I am not big on birthdays and I never have been, but I have just had a big birthday. A landmark birthday. The biggest since I was 21. I had planned to spend the day hot footing it down to the town hall to collect my bus pass. However, back in June I had decided to investigate what would be necessary by looking at the local council's website. I suppose that I was only mildly surprised to find that the goal posts had been moved by the previous government, in April 2010, just before the election and conveniently swept under the carpet. I do not now become eligible for a bus pass until I qualify for the state pension which is 19 months away. Some councils have chosen not to implement this change and have decided to absorb the cost. I know why our local council has implemented it. The chief executive is paid more than the prime minister plus five figure bonuses for poor performance. That is where my bus pass has gone! Discovering that I would not collect my state pension when I expected to was, again, something that I found out by lucky accident when shortly before husband hit 60 I decided to investigate my state pension situation. I do remember murmurings, by the previous government, about changes to the pension age but they kept quiet about the decisions that they made. At the very least they could have written to those affected by the change. The Cameron government are being open and honest about the changes that they are making. So hopefully there should be no more nasty surprises.
I am not really in any hurry for my bus pass and state pension. I do not feel old and I do not think that I look old. Although the last time that I visited my mother in the nursing home one of the residents asked me if I was the new lady, meaning a new resident. 'No' I quickly replied 'I'm a visitor'. I thought 'do I look like I belong here?' Most of the residents look as if the got dressed in the dark, in crumpled unco-ordinating clothes. I was wearing a white blouse, blue striped cardigan and denims. (Note to self - wear a mini skirt for next visit to the nursing home).Sadly there is a lady in the nursing home who does not look much older than me.
Some perks have been left unchanged. Eye tests and prescriptions are now free. However, I am hoping not to be ill. Then there is the B&Q Diamond card that offers discount on Wednesdays and Boots health club which offers discount on their own products and I'll get myself a Senior Railcard if I am allowed. There are probably some other schemes that I am not currently aware of. I am not looking for something for nothing, but it is sheer stupidity not to claim your entitlement. I have worked hard for the last forty years. I know that I have not had forty years of paid employment. It was forty years last month since I started university. For those who think that university is a skive and a doddle, the life of an applied science undergraduate is a hard one. We had a 9.15 am lecture Monday to Friday three terms a year for three years and some evenings we did not finish our practical session until after 6.00 pm. Then the practical had to be written up. During the three day week of the winter of 1973-4 the university buildings were unheated and we regularly spent four hours sitting in an unheated lecture theatre. In those days students lived on the breadline in grotty flats which were nothing like the luxury that the students of today expect. We had no central heating, fridge, telephone, television or stereo. I had a battery operated radio and contact with home was via a weekly letter and a weekly phone call from a phone box. We were happy. We considered ourselves to be in a privileged position. I would not have missed it for the world. It is undoubtedly the one of the best things that I have ever done. After graduation I did one year's pre-registration training and for most of the last 36 years I have worked as a pharmacist, initially in hospital, then the pharmaceutical industry and now in retail.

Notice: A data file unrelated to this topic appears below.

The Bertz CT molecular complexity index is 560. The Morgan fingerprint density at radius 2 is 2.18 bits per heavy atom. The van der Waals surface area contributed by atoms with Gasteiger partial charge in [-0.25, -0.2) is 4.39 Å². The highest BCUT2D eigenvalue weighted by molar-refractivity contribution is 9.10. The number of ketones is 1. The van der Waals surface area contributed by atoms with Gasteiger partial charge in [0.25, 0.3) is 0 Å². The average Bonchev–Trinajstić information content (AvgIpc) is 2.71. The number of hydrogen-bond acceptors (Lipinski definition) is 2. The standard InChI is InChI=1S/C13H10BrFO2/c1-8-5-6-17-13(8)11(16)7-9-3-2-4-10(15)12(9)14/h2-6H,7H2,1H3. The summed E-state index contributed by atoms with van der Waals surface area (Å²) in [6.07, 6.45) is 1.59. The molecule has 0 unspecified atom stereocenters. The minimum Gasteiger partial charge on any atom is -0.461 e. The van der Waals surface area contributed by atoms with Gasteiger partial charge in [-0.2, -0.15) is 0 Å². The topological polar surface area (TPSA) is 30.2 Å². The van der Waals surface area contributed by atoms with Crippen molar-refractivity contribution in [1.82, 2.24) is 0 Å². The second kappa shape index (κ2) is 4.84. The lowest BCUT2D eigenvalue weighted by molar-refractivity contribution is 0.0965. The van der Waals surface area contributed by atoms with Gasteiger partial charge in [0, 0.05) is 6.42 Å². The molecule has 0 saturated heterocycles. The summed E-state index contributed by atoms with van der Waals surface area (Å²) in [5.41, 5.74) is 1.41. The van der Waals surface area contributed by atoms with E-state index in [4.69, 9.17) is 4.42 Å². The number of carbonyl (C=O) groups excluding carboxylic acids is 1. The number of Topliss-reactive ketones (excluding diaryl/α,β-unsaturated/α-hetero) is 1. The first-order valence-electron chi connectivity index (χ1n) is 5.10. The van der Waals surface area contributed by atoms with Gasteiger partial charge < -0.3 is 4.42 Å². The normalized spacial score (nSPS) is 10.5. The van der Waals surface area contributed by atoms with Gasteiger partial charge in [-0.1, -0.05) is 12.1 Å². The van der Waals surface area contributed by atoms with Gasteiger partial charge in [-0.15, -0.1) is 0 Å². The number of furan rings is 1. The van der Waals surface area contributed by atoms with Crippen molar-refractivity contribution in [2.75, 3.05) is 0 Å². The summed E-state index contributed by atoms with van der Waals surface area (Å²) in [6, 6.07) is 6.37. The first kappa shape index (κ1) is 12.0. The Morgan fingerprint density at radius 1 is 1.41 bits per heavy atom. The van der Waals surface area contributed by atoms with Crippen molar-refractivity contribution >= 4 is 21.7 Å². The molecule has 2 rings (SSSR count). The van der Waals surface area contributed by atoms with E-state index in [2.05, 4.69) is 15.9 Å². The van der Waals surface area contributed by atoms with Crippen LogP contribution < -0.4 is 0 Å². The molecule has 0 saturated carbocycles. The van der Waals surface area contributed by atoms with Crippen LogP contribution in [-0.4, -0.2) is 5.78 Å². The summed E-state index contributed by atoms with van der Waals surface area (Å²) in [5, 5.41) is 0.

Recently husband and I have spent some time reinvesting and deferring my pensions in the hope that they maybe worth more when I do decide to take them. Yes, pensions not pension. I know it sounds as if I am rolling in it, but nothing could be further from the truth. As a result of being badly advised and poor investments by the pension providers they are worth very little. However, it is not all doom and gloom as I shall be entitled to a full state pension when the fateful day arrives and the first nine and a half years of my working life was spent in the employment of the NHS then the Civil Service which has rewarded me with a small but bullet proof pension.